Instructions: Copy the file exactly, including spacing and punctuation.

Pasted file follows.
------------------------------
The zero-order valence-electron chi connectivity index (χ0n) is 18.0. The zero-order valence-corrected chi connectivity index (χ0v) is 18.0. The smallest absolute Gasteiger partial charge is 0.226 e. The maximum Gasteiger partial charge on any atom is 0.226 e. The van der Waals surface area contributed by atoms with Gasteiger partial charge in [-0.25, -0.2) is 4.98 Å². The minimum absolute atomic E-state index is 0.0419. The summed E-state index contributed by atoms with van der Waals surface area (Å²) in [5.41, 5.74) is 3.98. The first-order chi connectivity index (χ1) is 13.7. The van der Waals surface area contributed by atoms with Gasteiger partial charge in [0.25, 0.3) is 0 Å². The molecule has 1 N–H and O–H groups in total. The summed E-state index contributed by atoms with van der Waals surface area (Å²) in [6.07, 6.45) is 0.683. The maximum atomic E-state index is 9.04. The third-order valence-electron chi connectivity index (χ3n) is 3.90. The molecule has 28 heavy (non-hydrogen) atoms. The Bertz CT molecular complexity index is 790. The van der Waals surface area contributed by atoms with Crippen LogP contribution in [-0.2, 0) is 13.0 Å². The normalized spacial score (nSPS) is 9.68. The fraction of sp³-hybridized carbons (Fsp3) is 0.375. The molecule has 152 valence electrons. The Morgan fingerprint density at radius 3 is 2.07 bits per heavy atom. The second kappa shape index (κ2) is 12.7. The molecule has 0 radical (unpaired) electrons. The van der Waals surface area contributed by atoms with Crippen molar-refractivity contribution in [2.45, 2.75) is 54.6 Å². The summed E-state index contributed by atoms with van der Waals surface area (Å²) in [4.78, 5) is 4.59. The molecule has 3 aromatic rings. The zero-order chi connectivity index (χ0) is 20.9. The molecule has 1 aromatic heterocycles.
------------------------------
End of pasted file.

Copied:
The zero-order valence-electron chi connectivity index (χ0n) is 18.0. The zero-order valence-corrected chi connectivity index (χ0v) is 18.0. The smallest absolute Gasteiger partial charge is 0.226 e. The maximum Gasteiger partial charge on any atom is 0.226 e. The van der Waals surface area contributed by atoms with Gasteiger partial charge in [-0.25, -0.2) is 4.98 Å². The minimum absolute atomic E-state index is 0.0419. The summed E-state index contributed by atoms with van der Waals surface area (Å²) in [5.41, 5.74) is 3.98. The first-order chi connectivity index (χ1) is 13.7. The van der Waals surface area contributed by atoms with Gasteiger partial charge in [0.25, 0.3) is 0 Å². The molecule has 1 N–H and O–H groups in total. The summed E-state index contributed by atoms with van der Waals surface area (Å²) in [6.07, 6.45) is 0.683. The maximum atomic E-state index is 9.04. The third-order valence-electron chi connectivity index (χ3n) is 3.90. The molecule has 28 heavy (non-hydrogen) atoms. The Bertz CT molecular complexity index is 790. The van der Waals surface area contributed by atoms with Crippen LogP contribution in [-0.2, 0) is 13.0 Å². The normalized spacial score (nSPS) is 9.68. The fraction of sp³-hybridized carbons (Fsp3) is 0.375. The molecule has 152 valence electrons. The Morgan fingerprint density at radius 3 is 2.07 bits per heavy atom. The second kappa shape index (κ2) is 12.7. The molecule has 0 radical (unpaired) electrons. The van der Waals surface area contributed by atoms with Crippen molar-refractivity contribution in [2.45, 2.75) is 54.6 Å². The summed E-state index contributed by atoms with van der Waals surface area (Å²) in [4.78, 5) is 4.59. The molecule has 3 aromatic rings. The zero-order chi connectivity index (χ0) is 20.9. The molecule has 1 aromatic heterocycles.